Cholestyramine - A useful adjunct for the treatment of patients with fecal incontinence

Jose M. Remes-Troche, Ramazan Ozturk, Carrie Philips, Mary Stessman, Satish Sanku Chander Rao

Research output: Contribution to journalArticle

30 Citations (Scopus)

Abstract

Aim/Background: Cholestyramine may improve fecal incontinence, but its use has not been assessed. We report our experience with the use of cholestyramine in the treatment of fecal incontinence. Materials and methods: Twenty-one patients (19 female, mean age 65 years) with fecal incontinence (≥1 episode/week) received cholestyramine along with biofeedback therapy (group A). Stool frequency, stool consistency (Bristol scale), number of incontinent episodes, satisfaction with bowel function (VAS), and anorectal physiology were assessed at 3 months and at 1 year after treatment. Data were compared with a matched group of 21 incontinent subjects (19 female, mean age 64 years) who received biofeedback alone (group B). Results: At 3 months and at 1 year, group A patients showed decreased stool frequency (p<0.01), stool consistency (p=0.001), and number of incontinent episodes (p<0.04). In contrast, stool frequency (p=0.8) and stool consistency (0.23) were not different from baseline in group B subjects. In both groups, there was improvement in the satisfaction with bowel function (p<0.05), anal sphincter pressures (p<0.05) and ability to retain saline infusion (p<0.05). Mean dose of cholestyramine used was 3.6 g; 13 subjects (62%) required dose titration, and 7 (33%) subjects reported minor side effects. Conclusion: Cholestyramine is safe and useful adjunct for the treatment of diarrhea and fecal incontinence. Most patients require small doses, and dose titration is important. The improvement in stool characteristics favors a drug effect, over and above the benefits of biofeedback therapy.

Original languageEnglish (US)
Pages (from-to)189-194
Number of pages6
JournalInternational Journal of Colorectal Disease
Volume23
Issue number2
DOIs
StatePublished - Feb 1 2008
Externally publishedYes

Fingerprint

Cholestyramine Resin
Fecal Incontinence
Therapeutics
Aptitude
Anal Canal
Group Psychotherapy
Diarrhea
Research Design
Pressure
Pharmaceutical Preparations
Biofeedback (Psychology)

Keywords

  • Cholestyramine
  • Diarrhea
  • Fecal incontinence
  • Medical treatment

ASJC Scopus subject areas

  • Gastroenterology

Cite this

Cholestyramine - A useful adjunct for the treatment of patients with fecal incontinence. / Remes-Troche, Jose M.; Ozturk, Ramazan; Philips, Carrie; Stessman, Mary; Rao, Satish Sanku Chander.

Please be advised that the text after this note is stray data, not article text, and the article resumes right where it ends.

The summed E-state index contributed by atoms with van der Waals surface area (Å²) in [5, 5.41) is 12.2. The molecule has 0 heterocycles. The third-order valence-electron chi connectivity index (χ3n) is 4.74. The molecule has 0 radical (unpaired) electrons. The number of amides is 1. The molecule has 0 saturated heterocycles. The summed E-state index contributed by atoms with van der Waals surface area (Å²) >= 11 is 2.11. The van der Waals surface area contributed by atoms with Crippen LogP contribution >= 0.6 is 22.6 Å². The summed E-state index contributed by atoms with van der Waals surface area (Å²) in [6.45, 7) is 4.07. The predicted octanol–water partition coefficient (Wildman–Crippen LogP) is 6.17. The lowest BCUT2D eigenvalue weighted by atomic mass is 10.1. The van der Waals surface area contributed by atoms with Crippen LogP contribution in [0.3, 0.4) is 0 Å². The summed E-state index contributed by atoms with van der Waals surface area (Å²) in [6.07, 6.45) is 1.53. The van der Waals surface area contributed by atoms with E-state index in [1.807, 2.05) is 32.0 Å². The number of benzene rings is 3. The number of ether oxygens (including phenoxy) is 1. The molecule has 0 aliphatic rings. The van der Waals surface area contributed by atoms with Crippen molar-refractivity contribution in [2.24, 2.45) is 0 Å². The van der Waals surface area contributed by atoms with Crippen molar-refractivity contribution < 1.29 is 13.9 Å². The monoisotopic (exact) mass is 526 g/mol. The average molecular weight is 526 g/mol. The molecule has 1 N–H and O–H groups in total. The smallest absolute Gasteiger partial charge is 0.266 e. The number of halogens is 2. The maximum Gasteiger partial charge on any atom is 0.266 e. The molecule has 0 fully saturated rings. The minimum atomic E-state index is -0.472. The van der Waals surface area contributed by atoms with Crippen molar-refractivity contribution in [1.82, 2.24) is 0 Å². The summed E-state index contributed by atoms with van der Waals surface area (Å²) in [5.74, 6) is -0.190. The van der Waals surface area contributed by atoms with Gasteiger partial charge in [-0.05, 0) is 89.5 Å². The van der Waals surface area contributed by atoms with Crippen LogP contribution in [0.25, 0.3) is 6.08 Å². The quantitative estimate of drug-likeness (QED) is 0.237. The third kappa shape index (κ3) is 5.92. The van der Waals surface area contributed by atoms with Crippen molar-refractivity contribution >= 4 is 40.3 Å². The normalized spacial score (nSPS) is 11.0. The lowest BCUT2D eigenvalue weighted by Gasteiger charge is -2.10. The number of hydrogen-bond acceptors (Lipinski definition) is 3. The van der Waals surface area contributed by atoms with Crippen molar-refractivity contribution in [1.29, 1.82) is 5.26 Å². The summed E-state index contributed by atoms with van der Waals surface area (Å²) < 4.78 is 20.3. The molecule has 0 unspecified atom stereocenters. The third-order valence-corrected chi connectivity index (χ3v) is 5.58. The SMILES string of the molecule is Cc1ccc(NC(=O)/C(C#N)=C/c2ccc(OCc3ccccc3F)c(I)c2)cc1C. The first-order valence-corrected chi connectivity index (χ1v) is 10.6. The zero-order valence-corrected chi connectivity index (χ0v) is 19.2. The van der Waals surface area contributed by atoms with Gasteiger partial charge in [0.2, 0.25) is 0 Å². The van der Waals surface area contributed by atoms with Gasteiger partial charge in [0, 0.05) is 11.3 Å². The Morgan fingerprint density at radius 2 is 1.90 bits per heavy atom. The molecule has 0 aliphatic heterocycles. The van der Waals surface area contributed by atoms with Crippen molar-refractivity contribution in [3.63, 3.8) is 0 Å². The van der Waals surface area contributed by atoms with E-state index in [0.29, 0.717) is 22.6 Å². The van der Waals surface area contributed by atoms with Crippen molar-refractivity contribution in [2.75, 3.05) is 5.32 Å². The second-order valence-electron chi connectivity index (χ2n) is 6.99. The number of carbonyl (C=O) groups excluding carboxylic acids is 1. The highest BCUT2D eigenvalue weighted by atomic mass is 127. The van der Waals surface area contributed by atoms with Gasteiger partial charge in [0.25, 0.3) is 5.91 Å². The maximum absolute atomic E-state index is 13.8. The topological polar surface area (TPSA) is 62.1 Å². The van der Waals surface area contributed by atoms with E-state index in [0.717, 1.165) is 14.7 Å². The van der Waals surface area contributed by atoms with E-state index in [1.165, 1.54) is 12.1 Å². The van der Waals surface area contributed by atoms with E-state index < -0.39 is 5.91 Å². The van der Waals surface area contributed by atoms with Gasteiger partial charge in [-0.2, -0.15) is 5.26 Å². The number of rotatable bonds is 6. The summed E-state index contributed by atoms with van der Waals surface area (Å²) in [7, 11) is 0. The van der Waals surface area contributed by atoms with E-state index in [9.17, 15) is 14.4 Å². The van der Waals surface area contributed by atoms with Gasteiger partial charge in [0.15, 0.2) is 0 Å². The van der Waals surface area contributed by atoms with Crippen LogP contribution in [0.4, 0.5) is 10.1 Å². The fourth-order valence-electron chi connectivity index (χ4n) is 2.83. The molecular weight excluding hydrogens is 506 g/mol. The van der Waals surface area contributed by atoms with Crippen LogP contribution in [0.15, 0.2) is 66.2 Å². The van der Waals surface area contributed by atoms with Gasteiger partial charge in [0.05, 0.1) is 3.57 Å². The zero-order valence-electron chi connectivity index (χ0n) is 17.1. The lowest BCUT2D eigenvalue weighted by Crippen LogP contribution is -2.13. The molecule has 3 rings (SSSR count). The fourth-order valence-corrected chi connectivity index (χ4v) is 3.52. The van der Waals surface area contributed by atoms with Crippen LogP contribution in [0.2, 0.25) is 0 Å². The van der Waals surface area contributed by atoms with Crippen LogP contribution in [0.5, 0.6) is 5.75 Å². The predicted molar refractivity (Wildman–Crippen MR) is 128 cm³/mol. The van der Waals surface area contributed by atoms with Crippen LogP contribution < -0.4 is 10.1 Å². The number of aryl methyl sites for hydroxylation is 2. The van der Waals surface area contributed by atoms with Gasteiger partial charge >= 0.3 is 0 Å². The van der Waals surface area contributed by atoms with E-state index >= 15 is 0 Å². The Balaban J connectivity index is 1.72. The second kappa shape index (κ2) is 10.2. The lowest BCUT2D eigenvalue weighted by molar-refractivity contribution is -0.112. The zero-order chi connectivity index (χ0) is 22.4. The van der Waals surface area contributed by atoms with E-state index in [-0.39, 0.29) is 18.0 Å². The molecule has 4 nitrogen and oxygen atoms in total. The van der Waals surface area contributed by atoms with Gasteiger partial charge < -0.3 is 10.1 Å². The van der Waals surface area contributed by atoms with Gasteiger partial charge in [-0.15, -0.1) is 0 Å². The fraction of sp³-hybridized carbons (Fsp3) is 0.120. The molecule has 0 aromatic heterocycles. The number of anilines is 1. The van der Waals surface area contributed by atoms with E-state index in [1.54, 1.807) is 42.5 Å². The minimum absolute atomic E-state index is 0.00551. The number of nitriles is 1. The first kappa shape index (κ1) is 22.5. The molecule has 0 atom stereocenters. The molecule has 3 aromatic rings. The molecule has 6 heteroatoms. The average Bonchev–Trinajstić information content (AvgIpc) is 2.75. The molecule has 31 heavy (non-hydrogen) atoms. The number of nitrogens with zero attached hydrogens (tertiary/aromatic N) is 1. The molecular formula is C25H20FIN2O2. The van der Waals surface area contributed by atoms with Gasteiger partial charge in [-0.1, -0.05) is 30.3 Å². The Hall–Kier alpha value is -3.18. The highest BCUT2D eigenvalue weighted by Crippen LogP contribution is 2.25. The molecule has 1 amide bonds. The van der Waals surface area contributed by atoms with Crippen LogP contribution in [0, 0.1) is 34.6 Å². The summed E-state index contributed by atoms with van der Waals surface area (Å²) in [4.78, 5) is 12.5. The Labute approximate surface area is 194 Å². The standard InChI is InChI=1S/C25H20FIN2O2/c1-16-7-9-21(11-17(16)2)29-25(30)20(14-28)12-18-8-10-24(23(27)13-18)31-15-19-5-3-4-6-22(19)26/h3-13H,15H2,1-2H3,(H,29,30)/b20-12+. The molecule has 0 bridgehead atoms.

In: International Journal of Colorectal Disease, Vol. 23, No. 2, 01.02.2008, p. 189-194.

Research output: Contribution to journalArticle

Remes-Troche, Jose M. ; Ozturk, Ramazan ; Philips, Carrie ; Stessman, Mary ; Rao, Satish Sanku Chander. / Cholestyramine - A useful adjunct for the treatment of patients with fecal incontinence. In: International Journal of Colorectal Disease. 2008 ; Vol. 23, No. 2. pp. 189-194.
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abstract = "Aim/Background: Cholestyramine may improve fecal incontinence, but its use has not been assessed. We report our experience with the use of cholestyramine in the treatment of fecal incontinence. Materials and methods: Twenty-one patients (19 female, mean age 65 years) with fecal incontinence (≥1 episode/week) received cholestyramine along with biofeedback therapy (group A). Stool frequency, stool consistency (Bristol scale), number of incontinent episodes, satisfaction with bowel function (VAS), and anorectal physiology were assessed at 3 months and at 1 year after treatment. Data were compared with a matched group of 21 incontinent subjects (19 female, mean age 64 years) who received biofeedback alone (group B). Results: At 3 months and at 1 year, group A patients showed decreased stool frequency (p<0.01), stool consistency (p=0.001), and number of incontinent episodes (p<0.04). In contrast, stool frequency (p=0.8) and stool consistency (0.23) were not different from baseline in group B subjects. In both groups, there was improvement in the satisfaction with bowel function (p<0.05), anal sphincter pressures (p<0.05) and ability to retain saline infusion (p<0.05). Mean dose of cholestyramine used was 3.6 g; 13 subjects (62{\%}) required dose titration, and 7 (33{\%}) subjects reported minor side effects. Conclusion: Cholestyramine is safe and useful adjunct for the treatment of diarrhea and fecal incontinence. Most patients require small doses, and dose titration is important. The improvement in stool characteristics favors a drug effect, over and above the benefits of biofeedback therapy.",
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